Dr. Dena Haritos Tsamitis, director of the Information Networking Institute (INI), will appear on a live webcast of WQED's nationally-distributed television program iQ: smartparent on March 9, 2018 at 11:30 a.m. EST. The episode - "Cyber-Safety: Privacy, Protection, and the Latest Laws Affecting Children and Families" - will be available at www.iqsmartparent.org/webcasts beginning at 11:30 a.m. EST on March 9.
In this one-hour live webcast, regional and national experts will explore and explain vital information about safety and privacy settings online and reveal how predators, cyber-bullies, and marketers evade them. Discover ways to protect your privacy, manage your social media "footprint," and recognize and report online harassment.
Panel guests for this episode include:
- Alicia Kozakiewicz, Creator of The Alicia Project and a child sexual exploitation survivor
- Detective Steve Dish, FBI Violent Crimes Against Children Task Force
- Dena Haritos Tsamitis, Director of Carnegie Mellon University's Information Networking Institute
- Kelsey Meacham, Allegheny County Police Analyst
- Megan Galloway, Allegheny County Police Analyst
Before the webcast, here are Dr. Haritos Tsamitis' top three tips for keeping your kids safe online.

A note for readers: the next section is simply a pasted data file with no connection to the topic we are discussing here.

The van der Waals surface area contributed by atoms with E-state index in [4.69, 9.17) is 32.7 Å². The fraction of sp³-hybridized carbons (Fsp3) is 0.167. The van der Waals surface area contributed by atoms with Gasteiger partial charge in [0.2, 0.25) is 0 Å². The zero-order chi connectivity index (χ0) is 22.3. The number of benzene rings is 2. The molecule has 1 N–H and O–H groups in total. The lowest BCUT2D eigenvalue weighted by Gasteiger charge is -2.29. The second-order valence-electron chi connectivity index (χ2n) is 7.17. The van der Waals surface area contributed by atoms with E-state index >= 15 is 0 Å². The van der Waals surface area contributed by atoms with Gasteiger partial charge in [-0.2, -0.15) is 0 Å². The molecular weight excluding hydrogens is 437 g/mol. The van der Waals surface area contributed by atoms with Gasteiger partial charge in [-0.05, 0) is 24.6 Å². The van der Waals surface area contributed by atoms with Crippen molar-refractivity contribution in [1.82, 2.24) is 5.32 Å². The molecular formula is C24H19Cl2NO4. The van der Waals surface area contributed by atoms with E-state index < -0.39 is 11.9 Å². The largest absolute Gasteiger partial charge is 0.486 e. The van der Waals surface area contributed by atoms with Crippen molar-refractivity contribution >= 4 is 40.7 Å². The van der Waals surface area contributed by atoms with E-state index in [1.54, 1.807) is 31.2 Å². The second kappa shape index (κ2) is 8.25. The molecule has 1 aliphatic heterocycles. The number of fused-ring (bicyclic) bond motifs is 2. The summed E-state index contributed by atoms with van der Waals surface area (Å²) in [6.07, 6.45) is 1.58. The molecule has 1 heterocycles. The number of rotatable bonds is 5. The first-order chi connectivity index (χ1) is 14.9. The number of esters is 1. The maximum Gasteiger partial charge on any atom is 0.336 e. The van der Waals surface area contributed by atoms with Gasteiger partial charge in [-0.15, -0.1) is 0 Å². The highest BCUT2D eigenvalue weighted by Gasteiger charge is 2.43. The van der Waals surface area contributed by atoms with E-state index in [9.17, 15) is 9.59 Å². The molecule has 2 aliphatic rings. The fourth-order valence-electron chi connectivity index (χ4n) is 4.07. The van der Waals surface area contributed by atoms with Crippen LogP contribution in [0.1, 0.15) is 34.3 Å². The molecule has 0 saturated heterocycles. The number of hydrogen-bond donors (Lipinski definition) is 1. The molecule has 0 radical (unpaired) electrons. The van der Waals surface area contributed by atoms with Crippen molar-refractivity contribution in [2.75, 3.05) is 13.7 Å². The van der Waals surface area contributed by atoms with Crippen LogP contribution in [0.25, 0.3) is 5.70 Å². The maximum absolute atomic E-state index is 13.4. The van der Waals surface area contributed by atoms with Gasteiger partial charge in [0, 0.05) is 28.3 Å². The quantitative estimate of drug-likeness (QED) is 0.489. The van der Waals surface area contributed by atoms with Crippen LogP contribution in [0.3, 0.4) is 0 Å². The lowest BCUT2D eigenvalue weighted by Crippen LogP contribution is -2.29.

Just as you teach your children never to share personal information about themselves with strangers on the street, the same is true for the Internet. Personally Identifiable Information (PII) is anything about your child's offline identity that someone can use to compromise their personal safety and potentially even steal their identity.
PII includes name, date of birth, address, email address and school, and it's surprisingly easy to overshare. Posting a photo in front of a school building, filling out a Facebook quiz asking where you were born or "checking in" to a specific location on social media are all ways to overshare information about yourself online. If you think someone is misusing your child's personal information, follow these steps from the Federal Trade Commission (FTC) to repair the damage.
2. Introduce cyber hygiene early.
We teach our kids to brush their teeth and clean their rooms, but when was the last time you talked about cyber hygiene? Start with explaining how to make strong passwords, and why it's important to update them regularly and never share with friends or classmates.
My colleagues at Carnegie Mellon CyLab recommend passwords at least 12 characters long with lowercase/uppercase letters, digits and symbols in unpredictable places. Also, avoid including PII like birthdates, pet names or social security numbers.
3. Keep the dialogue open.
Find time for frequent, casual conversations around the dinner table or during a family outing to ask about apps, social media and gaming. Don't let fear drive your decision-making and conversations around tech. Inspire your children to be both tech savvy and "street smart" by equipping them with critical thinking skills, teaching cyber hygiene and lending an open ear.